North Cyprus Holidays Blog
Kyrenia Harbour
Kyrenia Harbour The North Cyprus city of Kyrenia is a relatively unknown jewel which is on the brink of being discovered by the mass tourist market, and now is truly the best time of spending time there when you can enjoy its history and charm before the crowds appear.

There has been a settlement here since the 10th century BC, and has always had an important harbour for traders travelling from Europe, Africa and Asia. The harbour visitors see today, though, was mostly made by the Venetians when they gained control of Cyprus in 1489. At that time Kyrenia was the most important port on the North Cyprus coastline, but was a little too close to the mainland for the Venetian’s and so they attempted to fortify the island against possible invasion by the Ottoman Empire. They built huge defences for the town, although when the Ottoman invasion finally came in 1571, the Venetians gave up without a fight.

The time-scarred Venetian castle of Kyrenia stands as a sentry, looking over the harbour, whilst the tower looms over the entrance to the peaceful harbour. The long, thin breakwater reaches out into the crystal clear, sparkling sea past the Marine Martyr’s Monument which stands opposite the harbour entrance.

Years ago, there was a gate which stretched across the harbour entrance from the domineering custom house to the tower, preventing enemy ships from infiltrating the harbour. Now, however, there is no place on earth which is more welcoming than the Kyrenia harbour. The waves lap gently and freely in and out of the horseshoe shaped harbour, reflecting on the thousands of happy holiday makers who have swum in its warm waters and watched spectacular sunsets over its horizons.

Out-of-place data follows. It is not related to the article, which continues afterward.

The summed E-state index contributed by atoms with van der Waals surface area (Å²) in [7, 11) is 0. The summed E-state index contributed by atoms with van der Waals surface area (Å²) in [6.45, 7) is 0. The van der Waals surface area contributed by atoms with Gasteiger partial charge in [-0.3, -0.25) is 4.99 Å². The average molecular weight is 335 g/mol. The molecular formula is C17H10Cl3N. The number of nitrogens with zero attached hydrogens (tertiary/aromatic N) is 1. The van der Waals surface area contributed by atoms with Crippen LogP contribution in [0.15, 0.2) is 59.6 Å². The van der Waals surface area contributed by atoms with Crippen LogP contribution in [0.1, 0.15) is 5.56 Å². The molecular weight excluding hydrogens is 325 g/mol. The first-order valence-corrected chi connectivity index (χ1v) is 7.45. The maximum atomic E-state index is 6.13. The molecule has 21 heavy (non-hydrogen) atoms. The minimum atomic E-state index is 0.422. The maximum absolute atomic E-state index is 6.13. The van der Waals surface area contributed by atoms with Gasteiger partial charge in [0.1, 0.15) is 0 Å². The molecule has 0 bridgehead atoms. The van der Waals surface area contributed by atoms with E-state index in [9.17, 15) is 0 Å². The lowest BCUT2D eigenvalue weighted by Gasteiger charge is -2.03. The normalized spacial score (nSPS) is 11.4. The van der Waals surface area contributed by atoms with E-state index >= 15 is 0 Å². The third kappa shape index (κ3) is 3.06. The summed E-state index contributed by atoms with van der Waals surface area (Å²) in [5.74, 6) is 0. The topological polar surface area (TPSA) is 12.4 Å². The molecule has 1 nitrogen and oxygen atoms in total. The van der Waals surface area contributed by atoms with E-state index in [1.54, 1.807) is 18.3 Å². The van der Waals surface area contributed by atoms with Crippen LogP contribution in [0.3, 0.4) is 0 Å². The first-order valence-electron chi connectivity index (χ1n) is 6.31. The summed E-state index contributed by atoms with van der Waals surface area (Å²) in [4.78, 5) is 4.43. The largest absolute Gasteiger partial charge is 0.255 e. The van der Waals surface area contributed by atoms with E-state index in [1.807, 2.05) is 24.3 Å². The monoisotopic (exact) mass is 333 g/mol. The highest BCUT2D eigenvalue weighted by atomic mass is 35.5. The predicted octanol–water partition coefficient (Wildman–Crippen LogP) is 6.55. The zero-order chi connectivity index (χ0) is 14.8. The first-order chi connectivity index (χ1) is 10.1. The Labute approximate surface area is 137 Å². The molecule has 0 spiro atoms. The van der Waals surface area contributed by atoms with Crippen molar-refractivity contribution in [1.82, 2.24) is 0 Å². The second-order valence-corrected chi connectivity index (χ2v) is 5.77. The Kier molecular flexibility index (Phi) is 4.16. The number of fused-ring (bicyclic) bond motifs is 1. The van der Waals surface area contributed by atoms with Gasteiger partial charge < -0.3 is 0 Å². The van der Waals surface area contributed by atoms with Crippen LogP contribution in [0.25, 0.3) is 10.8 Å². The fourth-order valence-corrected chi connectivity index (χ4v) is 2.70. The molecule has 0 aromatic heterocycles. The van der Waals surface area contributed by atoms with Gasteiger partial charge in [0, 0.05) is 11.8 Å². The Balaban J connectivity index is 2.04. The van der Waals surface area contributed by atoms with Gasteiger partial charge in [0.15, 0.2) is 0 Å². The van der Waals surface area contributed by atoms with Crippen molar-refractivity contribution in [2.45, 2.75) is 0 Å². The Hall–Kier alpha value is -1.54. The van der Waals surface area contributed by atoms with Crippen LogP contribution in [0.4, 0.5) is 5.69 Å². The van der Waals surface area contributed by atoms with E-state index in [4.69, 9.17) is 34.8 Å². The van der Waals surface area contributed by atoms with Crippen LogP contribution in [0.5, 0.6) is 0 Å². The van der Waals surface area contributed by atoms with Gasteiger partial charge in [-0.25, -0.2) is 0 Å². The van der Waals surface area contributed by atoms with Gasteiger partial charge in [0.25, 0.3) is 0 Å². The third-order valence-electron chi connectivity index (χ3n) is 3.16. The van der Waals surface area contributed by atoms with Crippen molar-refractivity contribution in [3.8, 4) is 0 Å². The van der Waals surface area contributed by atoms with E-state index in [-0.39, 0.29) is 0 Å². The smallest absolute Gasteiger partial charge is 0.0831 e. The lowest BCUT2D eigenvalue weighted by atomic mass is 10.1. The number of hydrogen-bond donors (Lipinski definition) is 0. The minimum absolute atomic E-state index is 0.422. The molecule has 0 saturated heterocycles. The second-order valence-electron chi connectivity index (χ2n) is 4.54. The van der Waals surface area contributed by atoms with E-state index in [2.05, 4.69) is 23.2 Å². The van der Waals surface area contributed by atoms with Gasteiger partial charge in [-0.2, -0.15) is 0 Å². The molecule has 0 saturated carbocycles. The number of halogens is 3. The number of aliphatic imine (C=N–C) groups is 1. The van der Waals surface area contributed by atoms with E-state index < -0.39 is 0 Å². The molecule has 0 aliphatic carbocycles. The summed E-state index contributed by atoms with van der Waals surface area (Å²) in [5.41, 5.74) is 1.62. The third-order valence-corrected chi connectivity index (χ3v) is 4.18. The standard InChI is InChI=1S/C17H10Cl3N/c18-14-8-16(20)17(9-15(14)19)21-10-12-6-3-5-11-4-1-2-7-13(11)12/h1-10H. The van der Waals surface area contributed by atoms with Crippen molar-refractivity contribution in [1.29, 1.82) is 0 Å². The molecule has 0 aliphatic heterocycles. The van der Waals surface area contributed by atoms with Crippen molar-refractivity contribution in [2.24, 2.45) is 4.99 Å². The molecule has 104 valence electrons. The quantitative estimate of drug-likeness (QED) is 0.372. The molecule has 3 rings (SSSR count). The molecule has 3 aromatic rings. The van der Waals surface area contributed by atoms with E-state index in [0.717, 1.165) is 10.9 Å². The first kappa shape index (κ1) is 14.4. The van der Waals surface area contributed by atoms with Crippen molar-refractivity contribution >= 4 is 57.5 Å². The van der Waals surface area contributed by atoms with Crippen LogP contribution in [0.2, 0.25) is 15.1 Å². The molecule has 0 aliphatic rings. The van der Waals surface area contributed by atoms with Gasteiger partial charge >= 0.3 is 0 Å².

During the scorching summer, the harbour is the coolest place to sit and enjoy some down time – sea breezes and cool air from the nearby ‘fivefinger’ mountains, create the perfect place to escape from the heat in the middle of the day. The charming, compact harbour is packed full of yachts and fishing boats, and has a wonderfully serene atmosphere – and from here, you can take boat trips to sandy beaches just outside the city centre. Needless to say, the harbour is always busy in the summer, its cafés packed with visitors and locals enjoying the holiday atmosphere.

The harbour is also perfect for a night of good food and wine, lined with a wide variety of restaurants and bars, whose tables spill out onto the street, with waiters trying to attract your attention with friendly banter. Unlike many continental seaside resorts, these restaurants are not tourist traps, but places where locals like to eat too, serving quality food at reasonable prices.

The cafés themselves are as historic as the fortresses mentioned, housed in old carob storage warehouses. Products to be exported by the traders were stored in these buildings, and most of these have been turned into shops, charming cafes and bistros, and colourful markets.

Some of the most popular cafés include Carob, Café 34 and Café Harbour. The Niazis restaurant serves a large kebab which is cooked right in front of you so you can choose what ingredients to include and how well to cook them. The Green House restaurant is a trendy place where the young local crowd hang out and enjoy a pile of fajitas served on a hotplate. During the day, you can sample an ice cream and explore the harbour area – the Geye outlet is the only place where you can buy the famous Turkish ice cream.